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Minneapolis LRT At Heart Of Mississippi Riverfront

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Here's an interesting article pertaining to some development that has been generated along the Hiawatha line.


The arches of the Downtown East/Metrodome Station are in the lower middle/left of this aerial photo.

The Stone Arch Bridge that spans the river is in the upper right corner.

Light-rail transit is a gateway to an exciting revival of the Mississippi Riverfront in downtown Minneapolis. The arches of the Downtown East/Metrodome LRT Station are a football throw from the Metrodome. They echo the Stone Arch Bridge, which is only four blocks away spanning the river.

The Hiawatha project has partnered with the city to ensure that this station fulfills its potential. For example, the city contributed funds to construct the arches as a bold welcome to its downtown. Other city investments were made to spur development, which will generate train riders.

The old flour mill district has been restored with new upscale housing between the river and Washington Avenue. Along the downtown riverfront, 330 homes have been built since year 2000, and 745 more homes are in the development pipeline. Townhouses in the new Metropolitan Lofts are nearly sold out at $400,000 each. Buyers say they want to break their auto dependency and return to a vibrant, cosmopolitan lifestyle.

New housing, entertainment venues and office buildings are all within walking distance of the Downtown East/Metrodome light-rail station

New entertainment venues also are taking root within walking distance of the station. This September, ground was broken for a new Guthrie Theater, and the Mill City Museum opened. An indoor figure skating arena, restaurant and hotel are now housed in the 1899-built Milwaukee Depot.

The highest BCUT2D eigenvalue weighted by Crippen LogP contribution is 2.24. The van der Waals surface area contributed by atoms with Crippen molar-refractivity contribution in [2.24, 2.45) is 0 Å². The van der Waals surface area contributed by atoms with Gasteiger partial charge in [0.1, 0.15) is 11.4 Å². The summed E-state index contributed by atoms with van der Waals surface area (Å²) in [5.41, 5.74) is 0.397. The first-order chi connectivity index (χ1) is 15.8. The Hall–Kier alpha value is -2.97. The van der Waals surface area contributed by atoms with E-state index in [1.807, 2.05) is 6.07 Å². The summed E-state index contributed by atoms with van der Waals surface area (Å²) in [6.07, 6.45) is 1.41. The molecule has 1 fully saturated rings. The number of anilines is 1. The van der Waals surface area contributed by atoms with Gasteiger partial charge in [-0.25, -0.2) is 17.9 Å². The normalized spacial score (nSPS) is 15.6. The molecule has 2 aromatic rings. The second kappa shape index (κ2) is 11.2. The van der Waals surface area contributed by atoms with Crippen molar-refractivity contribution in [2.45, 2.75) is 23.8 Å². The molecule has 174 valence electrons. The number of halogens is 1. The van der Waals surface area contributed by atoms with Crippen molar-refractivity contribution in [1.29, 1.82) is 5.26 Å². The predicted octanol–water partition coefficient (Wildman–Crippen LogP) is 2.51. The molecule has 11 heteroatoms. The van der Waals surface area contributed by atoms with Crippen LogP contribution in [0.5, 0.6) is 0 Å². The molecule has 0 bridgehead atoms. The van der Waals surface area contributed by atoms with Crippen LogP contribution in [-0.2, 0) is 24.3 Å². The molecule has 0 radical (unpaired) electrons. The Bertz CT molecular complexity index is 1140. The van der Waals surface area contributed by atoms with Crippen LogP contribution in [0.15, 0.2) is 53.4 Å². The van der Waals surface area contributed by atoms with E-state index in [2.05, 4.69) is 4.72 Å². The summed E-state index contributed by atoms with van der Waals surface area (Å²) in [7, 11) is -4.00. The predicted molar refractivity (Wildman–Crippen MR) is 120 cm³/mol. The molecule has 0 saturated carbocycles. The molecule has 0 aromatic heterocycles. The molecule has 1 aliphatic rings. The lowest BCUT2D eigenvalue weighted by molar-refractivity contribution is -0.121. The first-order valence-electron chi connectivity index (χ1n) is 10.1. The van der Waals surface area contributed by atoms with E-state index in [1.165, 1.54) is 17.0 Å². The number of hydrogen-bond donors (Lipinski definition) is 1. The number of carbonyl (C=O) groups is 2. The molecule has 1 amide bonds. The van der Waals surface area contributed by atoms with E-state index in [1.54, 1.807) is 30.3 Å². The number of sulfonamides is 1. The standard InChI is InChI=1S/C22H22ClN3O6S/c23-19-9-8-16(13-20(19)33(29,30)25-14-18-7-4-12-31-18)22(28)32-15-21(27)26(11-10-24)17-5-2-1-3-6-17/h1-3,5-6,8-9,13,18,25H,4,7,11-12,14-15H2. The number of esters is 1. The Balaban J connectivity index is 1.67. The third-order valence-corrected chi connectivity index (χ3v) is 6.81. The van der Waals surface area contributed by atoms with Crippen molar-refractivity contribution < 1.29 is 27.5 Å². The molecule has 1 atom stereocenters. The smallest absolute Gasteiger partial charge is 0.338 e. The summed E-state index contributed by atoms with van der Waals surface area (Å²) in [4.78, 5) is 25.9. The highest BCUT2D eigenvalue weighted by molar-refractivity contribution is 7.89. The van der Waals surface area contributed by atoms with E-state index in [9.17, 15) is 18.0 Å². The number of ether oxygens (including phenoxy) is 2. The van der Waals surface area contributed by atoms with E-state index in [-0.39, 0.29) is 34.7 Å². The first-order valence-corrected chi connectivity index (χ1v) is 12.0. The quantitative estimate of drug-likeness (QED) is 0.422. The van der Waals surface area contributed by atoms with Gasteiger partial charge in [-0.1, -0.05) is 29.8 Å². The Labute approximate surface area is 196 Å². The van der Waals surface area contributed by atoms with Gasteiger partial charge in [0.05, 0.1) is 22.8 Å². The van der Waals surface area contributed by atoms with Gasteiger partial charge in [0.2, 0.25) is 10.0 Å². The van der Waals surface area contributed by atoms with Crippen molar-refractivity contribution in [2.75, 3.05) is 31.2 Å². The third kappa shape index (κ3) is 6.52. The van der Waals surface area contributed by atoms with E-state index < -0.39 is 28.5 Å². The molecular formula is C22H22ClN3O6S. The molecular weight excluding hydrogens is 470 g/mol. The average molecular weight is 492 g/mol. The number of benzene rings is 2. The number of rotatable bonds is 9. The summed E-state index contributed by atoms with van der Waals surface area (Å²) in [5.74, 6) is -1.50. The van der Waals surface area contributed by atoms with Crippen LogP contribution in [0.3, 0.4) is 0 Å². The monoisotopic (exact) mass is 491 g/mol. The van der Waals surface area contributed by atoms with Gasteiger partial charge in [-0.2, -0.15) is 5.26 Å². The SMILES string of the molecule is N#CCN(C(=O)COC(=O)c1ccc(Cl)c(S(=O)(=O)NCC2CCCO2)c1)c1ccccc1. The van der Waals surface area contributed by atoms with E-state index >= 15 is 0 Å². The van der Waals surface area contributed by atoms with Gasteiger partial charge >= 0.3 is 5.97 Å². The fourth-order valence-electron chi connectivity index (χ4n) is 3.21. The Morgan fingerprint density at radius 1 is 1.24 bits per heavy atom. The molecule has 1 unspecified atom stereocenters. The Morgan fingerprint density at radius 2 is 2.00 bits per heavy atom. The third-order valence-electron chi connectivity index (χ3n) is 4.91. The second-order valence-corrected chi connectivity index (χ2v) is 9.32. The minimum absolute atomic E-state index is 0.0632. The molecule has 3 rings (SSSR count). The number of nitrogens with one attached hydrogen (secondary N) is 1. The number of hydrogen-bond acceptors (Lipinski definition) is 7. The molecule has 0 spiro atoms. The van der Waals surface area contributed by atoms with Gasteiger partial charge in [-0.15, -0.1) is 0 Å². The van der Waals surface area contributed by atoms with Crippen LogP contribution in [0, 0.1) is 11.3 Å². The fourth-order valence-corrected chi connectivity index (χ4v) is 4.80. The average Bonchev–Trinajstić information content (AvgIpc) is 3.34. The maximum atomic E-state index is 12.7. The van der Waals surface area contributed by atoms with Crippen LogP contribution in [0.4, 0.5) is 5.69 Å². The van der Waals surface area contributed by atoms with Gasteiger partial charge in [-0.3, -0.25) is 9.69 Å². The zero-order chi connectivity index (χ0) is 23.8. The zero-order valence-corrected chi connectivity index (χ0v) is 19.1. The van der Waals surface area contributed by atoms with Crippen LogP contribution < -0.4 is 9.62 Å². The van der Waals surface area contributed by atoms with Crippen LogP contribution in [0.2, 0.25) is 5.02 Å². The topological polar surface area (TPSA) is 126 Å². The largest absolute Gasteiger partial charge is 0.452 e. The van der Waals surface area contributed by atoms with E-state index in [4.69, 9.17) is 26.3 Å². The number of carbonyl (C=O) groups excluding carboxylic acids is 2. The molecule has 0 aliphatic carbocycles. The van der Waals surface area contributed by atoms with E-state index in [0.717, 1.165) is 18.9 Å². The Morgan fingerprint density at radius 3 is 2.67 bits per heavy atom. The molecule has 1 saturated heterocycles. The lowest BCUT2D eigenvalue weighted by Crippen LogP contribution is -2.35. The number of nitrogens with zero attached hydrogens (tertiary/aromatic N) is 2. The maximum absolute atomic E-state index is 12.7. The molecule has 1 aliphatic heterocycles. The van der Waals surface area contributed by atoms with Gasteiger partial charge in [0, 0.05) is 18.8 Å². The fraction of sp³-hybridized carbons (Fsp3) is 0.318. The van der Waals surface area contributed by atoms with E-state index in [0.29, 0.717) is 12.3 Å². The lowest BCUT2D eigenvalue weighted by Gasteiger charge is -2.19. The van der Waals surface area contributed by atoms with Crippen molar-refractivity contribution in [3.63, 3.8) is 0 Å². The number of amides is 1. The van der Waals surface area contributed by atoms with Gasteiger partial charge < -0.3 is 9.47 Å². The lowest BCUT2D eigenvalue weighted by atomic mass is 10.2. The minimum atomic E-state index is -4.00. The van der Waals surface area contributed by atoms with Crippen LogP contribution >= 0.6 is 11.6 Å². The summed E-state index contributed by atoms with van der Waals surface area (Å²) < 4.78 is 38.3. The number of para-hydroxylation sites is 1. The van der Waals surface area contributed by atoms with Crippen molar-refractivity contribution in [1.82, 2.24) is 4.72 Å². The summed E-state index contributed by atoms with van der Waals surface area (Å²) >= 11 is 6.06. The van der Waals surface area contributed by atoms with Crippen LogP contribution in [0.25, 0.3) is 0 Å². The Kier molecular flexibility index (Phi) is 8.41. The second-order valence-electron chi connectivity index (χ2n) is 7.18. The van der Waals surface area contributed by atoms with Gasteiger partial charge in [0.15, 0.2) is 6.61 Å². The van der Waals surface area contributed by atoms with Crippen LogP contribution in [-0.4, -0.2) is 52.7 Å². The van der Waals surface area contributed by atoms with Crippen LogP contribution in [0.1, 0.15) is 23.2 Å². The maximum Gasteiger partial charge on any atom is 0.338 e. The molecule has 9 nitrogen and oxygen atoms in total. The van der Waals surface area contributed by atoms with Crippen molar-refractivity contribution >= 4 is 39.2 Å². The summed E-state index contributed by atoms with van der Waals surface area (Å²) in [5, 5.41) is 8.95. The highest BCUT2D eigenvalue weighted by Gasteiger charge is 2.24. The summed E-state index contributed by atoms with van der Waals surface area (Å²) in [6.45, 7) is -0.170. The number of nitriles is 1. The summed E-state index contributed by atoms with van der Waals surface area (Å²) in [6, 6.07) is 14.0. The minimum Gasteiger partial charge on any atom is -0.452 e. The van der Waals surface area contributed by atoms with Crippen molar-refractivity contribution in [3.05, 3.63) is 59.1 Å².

The light-rail station is constructed to tie directly into new development. The Minneapolis Community Development Agency has built a 467-stall underground parking ramp beneath the station block with potential to support a six-to-eight story, 240,000-square-foot office/commercial tower on the northwest half of the block. Walkup retail at the base of the tower could serve transit customers as well as tower occupants. Development on the station block is projected to attract $38 million in private investment, generating $1.4 million in annual property tax revenue.

Light rail also has jump-started development along the residential segment of the Hiawatha Corridor between the Cedar Riverside and V. A. Medical Center stations. More than 1,000 new housing units are in the pipeline since year 2000. Names of these developments reflect light rail's impact: Hiawatha Commons, Hiawatha Court, Hiawatha Oaks Station, and Hiawatha Square.

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It's amazing the way transit spurs development. Boston has new BRT service running through the South End (the so-called SoWa neighbourhood). The South End is famous as one of Boston's best neighbourhoods, but south of Washington has been stubbornly downtrodden. Now there is a flood of development in the area just because a new bus line came through.

ETA: Ohmigawd! Killer avatar! :lol:

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I'm not sure how much of the riverfront residential is directly related to the LRT. It seems that new residential has been going on in downtown Minneapolis for years now, with most of the new riverfront construction taking place in that area along the river side of the warehouse district, around north 1st street--a good way from the LRT line. The flour mill area would have been renovated with or without LRT.

I also don't think the Guthrie Theater's new digs are related at all to the LRT. The Mill Museum, and the Milwaukee Road, as well would have all happened without LRT IMHO.

I think downtown Minneapolis has just been experiencing tremendous growth, and the LRT is just another part of it, not the cause, although LRT will certainly complement the growth.

Clearly, though, areas further out along Hiawatha owe their redevelopment to the LRT.

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